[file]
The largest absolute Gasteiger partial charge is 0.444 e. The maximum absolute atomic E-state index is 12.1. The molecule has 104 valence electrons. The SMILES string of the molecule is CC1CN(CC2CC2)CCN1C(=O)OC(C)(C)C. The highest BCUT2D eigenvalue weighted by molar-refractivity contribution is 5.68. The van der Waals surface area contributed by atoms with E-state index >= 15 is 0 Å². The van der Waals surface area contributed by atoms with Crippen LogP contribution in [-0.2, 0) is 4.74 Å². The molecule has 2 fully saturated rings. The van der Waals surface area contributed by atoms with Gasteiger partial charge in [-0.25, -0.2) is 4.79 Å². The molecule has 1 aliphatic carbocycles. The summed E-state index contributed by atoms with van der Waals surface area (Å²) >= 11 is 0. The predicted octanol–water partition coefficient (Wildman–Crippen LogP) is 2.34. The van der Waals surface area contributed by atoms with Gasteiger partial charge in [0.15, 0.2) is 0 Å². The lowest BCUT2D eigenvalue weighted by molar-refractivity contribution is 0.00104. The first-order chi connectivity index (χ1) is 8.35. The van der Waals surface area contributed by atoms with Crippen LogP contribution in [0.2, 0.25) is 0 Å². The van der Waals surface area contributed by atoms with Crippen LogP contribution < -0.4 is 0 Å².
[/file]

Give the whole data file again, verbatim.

The largest absolute Gasteiger partial charge is 0.444 e. The maximum absolute atomic E-state index is 12.1. The molecule has 104 valence electrons. The SMILES string of the molecule is CC1CN(CC2CC2)CCN1C(=O)OC(C)(C)C. The highest BCUT2D eigenvalue weighted by molar-refractivity contribution is 5.68. The van der Waals surface area contributed by atoms with E-state index >= 15 is 0 Å². The van der Waals surface area contributed by atoms with Crippen LogP contribution in [-0.2, 0) is 4.74 Å². The molecule has 2 fully saturated rings. The van der Waals surface area contributed by atoms with Gasteiger partial charge in [-0.25, -0.2) is 4.79 Å². The molecule has 1 aliphatic carbocycles. The summed E-state index contributed by atoms with van der Waals surface area (Å²) >= 11 is 0. The predicted octanol–water partition coefficient (Wildman–Crippen LogP) is 2.34. The van der Waals surface area contributed by atoms with Gasteiger partial charge in [0.15, 0.2) is 0 Å². The lowest BCUT2D eigenvalue weighted by molar-refractivity contribution is 0.00104. The first-order chi connectivity index (χ1) is 8.35. The van der Waals surface area contributed by atoms with Crippen LogP contribution in [0.2, 0.25) is 0 Å². The van der Waals surface area contributed by atoms with Crippen LogP contribution < -0.4 is 0 Å².